Officials from a North Carolina municipality confirmed that firefighters responded to a late December call about a smoldering heap of “fertilizer materials” at a plant. A subsequent explosion and uncontrolled flames would have forced thousands to flee their homes.

According to an incident report released on December 26 by the fire department, and obtained from the Winston-Salem Journal as a response to a request for public records, Winston-Salem firefighters responded to the call at the Winston Weaver Co. facility.

Nearby residents dialed 911 to report seeing smoke and haze in the vicinity of the plant. The plant was inspected by firefighters who noticed a “haze emanating from the top.”

“Employees from the business met Engine 8 and stated that a pile fertilizer material had been smoldering,” the seven page reports states. It also says that the first firefighters in the building determined that there was no risk of an explosion and flooded the area.

According to the report, the incident was caused by an electrical fault that prevented machinery from operating properly.

According to the report, “The material pile was smoldering because of equipment used in manufacturing dropping hot materials into it.” The pile did not produce flames or cause fire damage.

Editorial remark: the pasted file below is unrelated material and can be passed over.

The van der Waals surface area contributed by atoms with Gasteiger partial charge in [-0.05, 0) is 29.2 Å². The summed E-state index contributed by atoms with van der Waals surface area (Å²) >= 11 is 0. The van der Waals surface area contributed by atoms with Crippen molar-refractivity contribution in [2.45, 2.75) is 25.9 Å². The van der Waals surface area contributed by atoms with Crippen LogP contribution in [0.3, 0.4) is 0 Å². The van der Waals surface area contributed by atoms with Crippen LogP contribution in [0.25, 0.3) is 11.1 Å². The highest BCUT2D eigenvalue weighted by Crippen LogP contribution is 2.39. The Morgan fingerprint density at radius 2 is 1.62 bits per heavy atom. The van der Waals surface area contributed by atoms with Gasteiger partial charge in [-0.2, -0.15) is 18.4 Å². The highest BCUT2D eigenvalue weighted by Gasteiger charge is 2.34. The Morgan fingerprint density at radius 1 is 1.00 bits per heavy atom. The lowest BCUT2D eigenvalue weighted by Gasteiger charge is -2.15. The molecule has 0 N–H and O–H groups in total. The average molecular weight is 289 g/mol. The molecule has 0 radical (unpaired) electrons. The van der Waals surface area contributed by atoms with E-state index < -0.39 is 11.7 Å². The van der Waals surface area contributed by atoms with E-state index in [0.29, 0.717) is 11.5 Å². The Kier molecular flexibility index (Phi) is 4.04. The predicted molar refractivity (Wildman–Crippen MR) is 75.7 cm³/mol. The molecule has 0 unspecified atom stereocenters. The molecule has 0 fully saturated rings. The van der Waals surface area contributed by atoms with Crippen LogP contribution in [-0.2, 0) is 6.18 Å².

Winston Weaver spokesperson Adam Parrish declined to comment on Saturday.

Rick McIntyre was the lead investigator in the investigation into the huge fertilizer plant fire that broke out Monday night. McIntyre stated that Winston Weaver Co. had experienced minor fires in the “last couple of years.” He also said these were caused by electrical equipment. McIntyre didn’t mention a December fire.

Officials also stated that the explosion risk from the fire had been “greatly reduced” as much of the combustible chemical was gone. This allowed firefighters to return to their site to spray down the remaining material.

Residents who lived in the area of the fire believed that the December fire was an indicator of the latest event.

Jarrod Whitaker, who lives nearby the plant, said that it was exactly like what he is smelling now.

Whitaker and Wilson Somerville exchanged text messages when they found out about the possibility of a huge explosion at the plant. They also recalled the December fire. Somerville stated that he would like to know if there is a connection between the Dec. 26 fire and the Monday one.

“As you can see, I and my neighbors want a very thorough investigation of the current fire as well as the previous fire and, given the two fires in question, a thorough examination of whether there was any issue at the plant that had been ongoing for a while,” Somerville wrote via email.

Winston-Salem’s city leaders advised the public that they should avoid the creeks running downstream from the plant, and that pets and other animals should be kept out of the creeks because of the high levels of chemicals found in the water due to the fire.